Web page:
Jake said...

"Supply creates its own demand. Globally, we can never consume more than we produce."

But can't we produce more than we demand, hence businesses will produce less?

Benjamin Cole said...


It is a mistake to confuse low interest rates with easy money, and Milton Friedman said so.

The proof of this is the strong yen for the past two decades, and deflation in Japan, even though they have hit zero bound.

Once you hit zero bound (and we have) then low interest rates are no longer stimulative.

Then, you have to go to sustained and aggressive QE (and Friedman advocated that for Japan) to get the eonomy going.

I cannot fathom the self-destructive fetish for minor deflation, and anti-QE-ism that now runs through the right-wing blogosphere.

I can only assume it is anti-Obamaism, and when a GOP'er gets into the White House, there will be calls for Fed stimulus--as happened when Ronald Reagan was in there.

BTW I liked RR and voted for him. I liked George Gilder too--growth should be our obsession, not fighting inflation, A modern economy that favors inflation-fighting before growth will succeed in obtaining that goal.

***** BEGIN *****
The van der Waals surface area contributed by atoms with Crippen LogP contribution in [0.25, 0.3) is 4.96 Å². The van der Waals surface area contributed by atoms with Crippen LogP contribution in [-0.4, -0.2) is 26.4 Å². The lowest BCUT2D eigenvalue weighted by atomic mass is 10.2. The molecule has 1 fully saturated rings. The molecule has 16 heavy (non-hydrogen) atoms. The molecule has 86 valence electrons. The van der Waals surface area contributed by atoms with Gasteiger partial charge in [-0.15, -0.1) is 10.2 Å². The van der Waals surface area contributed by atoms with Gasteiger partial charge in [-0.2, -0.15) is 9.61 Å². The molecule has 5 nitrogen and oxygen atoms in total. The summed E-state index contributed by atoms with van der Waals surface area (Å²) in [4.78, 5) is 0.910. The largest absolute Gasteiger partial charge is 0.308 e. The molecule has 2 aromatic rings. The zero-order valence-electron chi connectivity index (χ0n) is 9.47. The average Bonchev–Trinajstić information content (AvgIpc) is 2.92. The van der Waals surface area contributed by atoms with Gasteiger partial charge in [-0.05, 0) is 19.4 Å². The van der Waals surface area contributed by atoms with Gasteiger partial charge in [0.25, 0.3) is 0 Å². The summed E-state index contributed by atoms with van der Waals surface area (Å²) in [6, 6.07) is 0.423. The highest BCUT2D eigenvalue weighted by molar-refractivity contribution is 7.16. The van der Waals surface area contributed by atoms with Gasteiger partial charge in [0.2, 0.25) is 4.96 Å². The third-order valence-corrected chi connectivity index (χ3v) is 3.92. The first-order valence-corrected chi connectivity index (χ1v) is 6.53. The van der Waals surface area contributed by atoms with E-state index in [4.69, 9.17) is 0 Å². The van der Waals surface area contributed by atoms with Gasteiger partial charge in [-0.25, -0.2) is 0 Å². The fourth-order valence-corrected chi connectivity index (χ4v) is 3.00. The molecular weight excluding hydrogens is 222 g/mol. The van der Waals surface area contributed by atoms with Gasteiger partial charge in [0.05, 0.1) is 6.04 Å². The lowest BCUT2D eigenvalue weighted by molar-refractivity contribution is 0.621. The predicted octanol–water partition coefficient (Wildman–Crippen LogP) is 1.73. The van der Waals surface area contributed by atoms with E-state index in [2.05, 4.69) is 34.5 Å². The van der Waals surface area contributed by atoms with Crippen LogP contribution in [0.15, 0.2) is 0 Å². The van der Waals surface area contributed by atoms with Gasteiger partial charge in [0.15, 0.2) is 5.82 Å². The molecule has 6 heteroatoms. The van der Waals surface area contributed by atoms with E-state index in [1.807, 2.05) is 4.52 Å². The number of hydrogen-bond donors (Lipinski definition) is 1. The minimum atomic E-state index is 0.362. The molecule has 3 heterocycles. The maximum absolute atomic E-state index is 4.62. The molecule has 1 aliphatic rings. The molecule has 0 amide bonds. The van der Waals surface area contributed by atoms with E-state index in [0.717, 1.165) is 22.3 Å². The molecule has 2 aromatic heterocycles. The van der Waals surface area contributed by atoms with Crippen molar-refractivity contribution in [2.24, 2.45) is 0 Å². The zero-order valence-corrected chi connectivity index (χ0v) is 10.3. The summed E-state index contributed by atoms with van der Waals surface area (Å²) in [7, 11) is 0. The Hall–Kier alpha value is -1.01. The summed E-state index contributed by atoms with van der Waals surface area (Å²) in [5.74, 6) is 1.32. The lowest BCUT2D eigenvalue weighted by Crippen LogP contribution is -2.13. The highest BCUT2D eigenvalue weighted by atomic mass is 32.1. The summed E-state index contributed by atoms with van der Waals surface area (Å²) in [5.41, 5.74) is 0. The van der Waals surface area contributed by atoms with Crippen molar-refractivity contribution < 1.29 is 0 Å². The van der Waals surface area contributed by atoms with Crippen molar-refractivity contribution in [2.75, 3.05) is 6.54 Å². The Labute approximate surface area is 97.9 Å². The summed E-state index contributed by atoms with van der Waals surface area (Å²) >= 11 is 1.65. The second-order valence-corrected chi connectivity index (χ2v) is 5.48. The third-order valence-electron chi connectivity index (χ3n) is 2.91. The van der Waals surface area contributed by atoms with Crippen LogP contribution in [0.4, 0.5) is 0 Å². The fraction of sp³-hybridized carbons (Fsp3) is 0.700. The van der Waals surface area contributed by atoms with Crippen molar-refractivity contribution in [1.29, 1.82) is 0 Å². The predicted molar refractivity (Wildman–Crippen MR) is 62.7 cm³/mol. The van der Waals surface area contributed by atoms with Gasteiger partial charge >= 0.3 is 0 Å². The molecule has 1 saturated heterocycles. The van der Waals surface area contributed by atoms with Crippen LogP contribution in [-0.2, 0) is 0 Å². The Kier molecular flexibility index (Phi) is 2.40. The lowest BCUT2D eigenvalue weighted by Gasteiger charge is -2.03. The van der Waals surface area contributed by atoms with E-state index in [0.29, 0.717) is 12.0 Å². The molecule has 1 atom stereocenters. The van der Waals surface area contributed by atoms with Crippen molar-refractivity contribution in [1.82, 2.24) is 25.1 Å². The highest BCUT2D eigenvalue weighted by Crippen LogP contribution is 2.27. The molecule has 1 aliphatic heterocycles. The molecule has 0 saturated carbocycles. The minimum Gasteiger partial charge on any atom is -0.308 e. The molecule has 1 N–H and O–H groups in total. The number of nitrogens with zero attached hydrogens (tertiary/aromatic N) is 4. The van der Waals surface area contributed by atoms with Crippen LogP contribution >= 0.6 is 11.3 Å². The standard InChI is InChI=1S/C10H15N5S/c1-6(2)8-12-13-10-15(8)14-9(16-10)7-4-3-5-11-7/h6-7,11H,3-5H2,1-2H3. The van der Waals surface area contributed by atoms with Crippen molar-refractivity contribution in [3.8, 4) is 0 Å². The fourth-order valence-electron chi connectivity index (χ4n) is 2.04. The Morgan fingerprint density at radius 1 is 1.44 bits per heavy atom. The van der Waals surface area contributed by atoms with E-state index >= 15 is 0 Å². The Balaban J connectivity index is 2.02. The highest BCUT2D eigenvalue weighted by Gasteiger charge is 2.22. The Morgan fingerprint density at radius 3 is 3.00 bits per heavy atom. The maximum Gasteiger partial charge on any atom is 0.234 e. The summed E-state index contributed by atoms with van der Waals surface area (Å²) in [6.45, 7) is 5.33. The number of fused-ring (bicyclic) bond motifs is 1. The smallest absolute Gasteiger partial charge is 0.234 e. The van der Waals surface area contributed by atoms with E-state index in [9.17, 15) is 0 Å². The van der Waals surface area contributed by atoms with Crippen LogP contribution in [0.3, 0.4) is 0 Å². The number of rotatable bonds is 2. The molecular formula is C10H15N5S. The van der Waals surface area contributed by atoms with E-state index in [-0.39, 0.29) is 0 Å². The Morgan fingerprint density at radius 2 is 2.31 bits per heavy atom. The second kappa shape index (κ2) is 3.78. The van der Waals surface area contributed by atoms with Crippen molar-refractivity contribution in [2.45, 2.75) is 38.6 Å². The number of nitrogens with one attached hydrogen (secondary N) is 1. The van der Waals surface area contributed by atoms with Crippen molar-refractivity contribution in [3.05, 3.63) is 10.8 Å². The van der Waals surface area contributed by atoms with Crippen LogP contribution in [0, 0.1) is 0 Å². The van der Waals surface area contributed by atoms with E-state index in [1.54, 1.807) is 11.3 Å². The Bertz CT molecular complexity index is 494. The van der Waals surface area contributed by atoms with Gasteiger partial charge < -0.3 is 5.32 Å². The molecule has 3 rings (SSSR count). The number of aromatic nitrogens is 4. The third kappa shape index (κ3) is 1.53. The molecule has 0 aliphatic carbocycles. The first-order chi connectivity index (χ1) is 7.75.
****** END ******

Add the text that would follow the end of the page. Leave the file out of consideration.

See Japan.

Anonymous said...

The household survey was not nearly as bad as the establishment survey. Household survey showed a gain of 331K employed.

狂猪 said...

Jake, this is very well put.

"But can't we produce more than we demand, hence businesses will produce less?" -- Jake


I don't agree with this statement and in particular the word "never".

"economy never depends on consumption for its strength" -- Scott

I know you probably used stronger language than warranted to make a point. The fact is the world is way too complex for a simple absolute doctrine to always work. More to the point, I think the world operates on many feedback loops. For example, a feedback loop triggered by Jake's point is the situation we are facing now:

lower production -> lower employment -> lower consumption -> repeat

Lastly, since we are talking about jobs, we should also give a call out to the tea party for the big fat zero job growth of August. Many companies large and small held off hiring and new investment while the tea party terrorized our nation.

The beating will continue until morale improves!

septizoniom said...

how do you know what you claim to know, especially when it is contra the crowd?

William said...

septizoniom said...
how do you know what you claim to know, especially when it is contra the crowd?"

For one thing, the "crowd" is usually wrong about economics among other things. When more than 90% of the population - more or less - believes something will happen, it almost never does.

septizoniom said...

william: how do you know that?